“10th century Vikings may have been attracted to the area [Noirmoutier] by the salt.”

Bergier, Jean-François, Une Histoire du Sel. Fribourg, Switzerland: Office du Livre, 1982. Pg. 116.

The Salt Hypothesis has its roots in a yet unsolved mystery. In 799 A.D., according to the monk Alcuin, the islands of Aquitaine—which includes the island of Noirmoutier—were attacked by pagans. Historians have debated ad infinitum whether these so-called pagans were Vikings or if they might have been Saracens from Spain. The modern consensus is that the pagans were Vikings, further reinforced by testimony from the monk Ermentaire, who chronicled the attacks in a later text. Thus started what the Breton historian Jean-Christophe Cassard called the Century of the Vikings in Brittany. For the next thirty years, the Vikings repeatedly raided the island of Noirmoutier for its monastery, Saint Philibert. 

A letter written in 819 by Abbott Arnulf of Saint Philibert complained of “frequent and persistent raids.” They occurred so frequently that the monks who resided there fled to a satellite priory on the continent every spring and summer before returning in winter. Nowhere else in Christendom did the Vikings return at such regular intervals, which has begged the question: Why? What did they find so alluring about the island? Especially after the monks started to abandon it in spring, taking their portable wealth with them? 

The most current and accepted theory is that Vikings were interested in the whole region, and the monastery of Saint Philibert was a convenient place to raid. Later, when the Vikings established a foothold on the outskirts of the city of Nantes in 853—a camp on the river island of Betia on the Loire—that may have been true. However, in the first thirty years of raiding, leading up to the definite abandonment of the island by the monks of Saint Philibert in 836, the Vikings had made little effort to raid inland. Hence, I argue, the monastery of Saint Philibert was likely a—if not the—target. 

The Salt Hypothesis proposes that the Vikings returned to the island in spring and summer to raid for salt. They timed their raids to arrive in the peak salt-producing months to export it back to Scandinavia. The Salt Hypothesis further proposes that the Vikings’ need for salt significantly contributed to their westward expansion to France. Salt, the theory argues, was one of the significant contributing factors that motivated Vikings to raid the coast of France as early and as frequently as they did.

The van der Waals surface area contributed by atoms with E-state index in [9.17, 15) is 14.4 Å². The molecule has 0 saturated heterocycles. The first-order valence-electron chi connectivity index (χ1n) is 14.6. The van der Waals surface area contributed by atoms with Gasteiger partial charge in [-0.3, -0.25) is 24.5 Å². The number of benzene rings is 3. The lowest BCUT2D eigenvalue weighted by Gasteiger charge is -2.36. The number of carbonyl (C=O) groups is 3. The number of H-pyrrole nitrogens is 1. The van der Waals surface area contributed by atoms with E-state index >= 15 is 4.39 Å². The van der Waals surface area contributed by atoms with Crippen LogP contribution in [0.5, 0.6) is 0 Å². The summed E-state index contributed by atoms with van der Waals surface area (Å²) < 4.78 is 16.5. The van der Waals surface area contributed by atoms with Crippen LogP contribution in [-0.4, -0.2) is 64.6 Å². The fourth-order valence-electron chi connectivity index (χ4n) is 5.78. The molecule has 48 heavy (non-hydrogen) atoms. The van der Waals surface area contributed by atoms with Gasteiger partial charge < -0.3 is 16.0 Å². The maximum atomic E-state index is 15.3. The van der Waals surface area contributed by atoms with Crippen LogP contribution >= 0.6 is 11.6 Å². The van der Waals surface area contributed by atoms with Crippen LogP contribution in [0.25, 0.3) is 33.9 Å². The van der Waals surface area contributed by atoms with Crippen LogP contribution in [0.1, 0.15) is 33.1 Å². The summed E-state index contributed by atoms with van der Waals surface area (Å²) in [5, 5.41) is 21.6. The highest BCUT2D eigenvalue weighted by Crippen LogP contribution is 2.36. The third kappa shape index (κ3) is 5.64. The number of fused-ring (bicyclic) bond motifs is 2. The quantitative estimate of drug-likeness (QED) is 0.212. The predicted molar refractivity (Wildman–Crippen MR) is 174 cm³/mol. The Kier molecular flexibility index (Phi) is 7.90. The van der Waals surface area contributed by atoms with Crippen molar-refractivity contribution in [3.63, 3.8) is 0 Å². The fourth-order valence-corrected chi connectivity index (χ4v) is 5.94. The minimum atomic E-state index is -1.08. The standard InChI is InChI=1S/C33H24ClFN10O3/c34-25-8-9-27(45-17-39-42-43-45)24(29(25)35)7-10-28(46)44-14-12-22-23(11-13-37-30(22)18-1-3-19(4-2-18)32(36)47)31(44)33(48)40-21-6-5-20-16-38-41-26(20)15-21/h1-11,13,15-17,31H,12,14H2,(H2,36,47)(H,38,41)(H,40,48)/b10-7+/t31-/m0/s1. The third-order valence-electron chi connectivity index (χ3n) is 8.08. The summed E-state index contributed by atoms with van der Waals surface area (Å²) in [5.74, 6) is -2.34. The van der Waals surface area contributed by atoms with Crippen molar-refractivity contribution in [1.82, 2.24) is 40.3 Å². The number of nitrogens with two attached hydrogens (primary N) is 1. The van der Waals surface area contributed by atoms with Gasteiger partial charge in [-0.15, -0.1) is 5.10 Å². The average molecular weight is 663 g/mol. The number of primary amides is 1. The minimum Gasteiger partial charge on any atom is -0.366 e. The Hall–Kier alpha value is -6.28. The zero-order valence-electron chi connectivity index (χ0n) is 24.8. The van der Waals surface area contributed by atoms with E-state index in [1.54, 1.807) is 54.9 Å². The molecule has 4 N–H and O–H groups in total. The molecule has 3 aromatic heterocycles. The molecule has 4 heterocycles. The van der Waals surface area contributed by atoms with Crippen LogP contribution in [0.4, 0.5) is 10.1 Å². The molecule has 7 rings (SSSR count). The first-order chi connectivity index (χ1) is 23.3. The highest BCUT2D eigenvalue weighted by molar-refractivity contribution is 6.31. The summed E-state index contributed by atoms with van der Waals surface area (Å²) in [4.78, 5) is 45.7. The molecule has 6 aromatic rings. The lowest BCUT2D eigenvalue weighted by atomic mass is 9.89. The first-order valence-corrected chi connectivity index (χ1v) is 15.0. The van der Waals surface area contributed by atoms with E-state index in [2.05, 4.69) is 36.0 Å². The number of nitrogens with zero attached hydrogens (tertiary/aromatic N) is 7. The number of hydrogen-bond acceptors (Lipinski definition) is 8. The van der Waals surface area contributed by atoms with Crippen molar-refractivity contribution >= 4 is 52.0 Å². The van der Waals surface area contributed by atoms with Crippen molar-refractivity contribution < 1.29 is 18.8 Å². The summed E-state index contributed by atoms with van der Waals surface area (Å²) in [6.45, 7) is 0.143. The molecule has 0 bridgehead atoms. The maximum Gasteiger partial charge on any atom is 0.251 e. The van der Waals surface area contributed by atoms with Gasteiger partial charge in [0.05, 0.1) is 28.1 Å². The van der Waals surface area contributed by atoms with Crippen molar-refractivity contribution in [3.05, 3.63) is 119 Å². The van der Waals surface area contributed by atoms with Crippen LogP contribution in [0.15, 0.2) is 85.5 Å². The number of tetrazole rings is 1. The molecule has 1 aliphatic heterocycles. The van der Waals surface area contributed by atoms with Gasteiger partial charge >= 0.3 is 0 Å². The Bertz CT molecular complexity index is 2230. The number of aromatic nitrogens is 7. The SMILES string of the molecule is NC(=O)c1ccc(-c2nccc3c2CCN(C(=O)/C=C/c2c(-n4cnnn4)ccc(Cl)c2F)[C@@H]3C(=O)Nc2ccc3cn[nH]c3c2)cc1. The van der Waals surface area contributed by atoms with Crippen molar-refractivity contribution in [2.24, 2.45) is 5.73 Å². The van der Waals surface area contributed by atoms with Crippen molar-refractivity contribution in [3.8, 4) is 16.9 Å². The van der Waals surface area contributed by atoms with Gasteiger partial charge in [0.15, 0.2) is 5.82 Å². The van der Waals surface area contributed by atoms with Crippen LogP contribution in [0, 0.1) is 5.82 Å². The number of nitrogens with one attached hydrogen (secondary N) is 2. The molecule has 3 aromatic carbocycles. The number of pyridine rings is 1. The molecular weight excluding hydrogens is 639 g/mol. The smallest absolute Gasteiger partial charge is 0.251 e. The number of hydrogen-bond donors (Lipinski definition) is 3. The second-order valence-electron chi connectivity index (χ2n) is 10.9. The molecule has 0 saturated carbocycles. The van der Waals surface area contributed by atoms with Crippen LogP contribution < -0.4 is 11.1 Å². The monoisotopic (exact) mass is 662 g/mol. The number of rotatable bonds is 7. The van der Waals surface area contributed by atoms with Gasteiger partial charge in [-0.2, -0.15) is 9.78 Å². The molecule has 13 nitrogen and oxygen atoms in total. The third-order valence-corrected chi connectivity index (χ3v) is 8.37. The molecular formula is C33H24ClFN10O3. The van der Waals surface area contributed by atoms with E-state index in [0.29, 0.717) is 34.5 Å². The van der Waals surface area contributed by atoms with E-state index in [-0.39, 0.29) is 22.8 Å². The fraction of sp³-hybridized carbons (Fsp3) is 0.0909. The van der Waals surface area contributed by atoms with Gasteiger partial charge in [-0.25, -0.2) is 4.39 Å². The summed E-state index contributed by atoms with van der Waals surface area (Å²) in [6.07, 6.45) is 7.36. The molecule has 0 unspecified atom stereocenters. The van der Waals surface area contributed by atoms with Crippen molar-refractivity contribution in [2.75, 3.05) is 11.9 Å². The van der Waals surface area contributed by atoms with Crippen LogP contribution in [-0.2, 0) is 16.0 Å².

Trouble Brewing in the East

While Anglo-centric historians have defined the Viking Age as having started roughly in 793 with an event in England, recent scholarship has accepted that the Viking Age started much sooner in the East. A treasure trove of silver coins from the Muslim world found at Lake Ladoga gives us some idea of when contacts may have begun. As a standard practice in the Muslim world, coinmakers imprinted minting dates on their coins, and the coins at Lake Ladoga date to the 780s. 

Primary sources for the early societal structure, culture, and activities of the Swedish Vikings, known as the Rus, are practically non-existent. They did not leave us any written sources besides disparate runes carved into wood planks or stones. One mention in the Annals of St. Bertin tells us of a diplomatic delegation from Constantinople that visited Louis I in Aachen in 839 that included Rus. Still, we have no other historical sources predating that mention. Thus, we must turn to archeological evidence.

Combined with further archeological evidence of pre-Viking Age colonies on the eastern shores of the Baltic, such as the Grobin colony in what is now Latvia, trade contacts between Sweden and the Middle East appear to have begun several decades before the Danes and Norwegians launched their first raids against the British Isles and France. Those early contacts appear not to have been violent, either. The earliest graves from the Grobin colony (pre-800s) include women and children, signaling a peaceful colonization effort, whereas later graves (mid-800s and later) contain fighting-aged men and their weapons.

Why the eastward expansion transitioned from trading to raiding remains a complex question with no precise answer. However, they may have been victims of their own success. Of all the longue-durée causes that contributed to the genesis of the eastward expansion and, by extension, the westward expansion, Søren Sindaebek’s synthesis on the role of the silver economy, urbanism, and the movement of durable goods as primary drivers perhaps has the best grasp on solving the mystery. Sindaebek and other historians have stressed at length the importance of the social bonds of the nuclear family, as well as the value of establishing familial ties, leading to a silver economy attached to the cultural practice of the bide-price. As Sindaebek wrote in a 2010 essay:

“My suggestion is, then, that a major motivation or affluent Scandinavian peasants to engage in long-distance exchange – and thus to enter into a silver economy – was that products acquired in this way could ease some of the most controversial issues of their social networks: the negotiations over the longterm status and personal property with which spouses, women in particular, entered into marriage. The incentive for trade and raids alike, I suggest, was ultimately driven by the hubs of family relations: by marriage and the negotiations or the families connected with it.”

Sindbæk, S. M. (2016). Urbanism and exchange in the North Atlantic/Baltic, 600–1000 ce. The Routledge Handbook of Archaeology and Globalization. T. Hodos, A. Geurds, P. Lane et al. Abingdon, Routledge.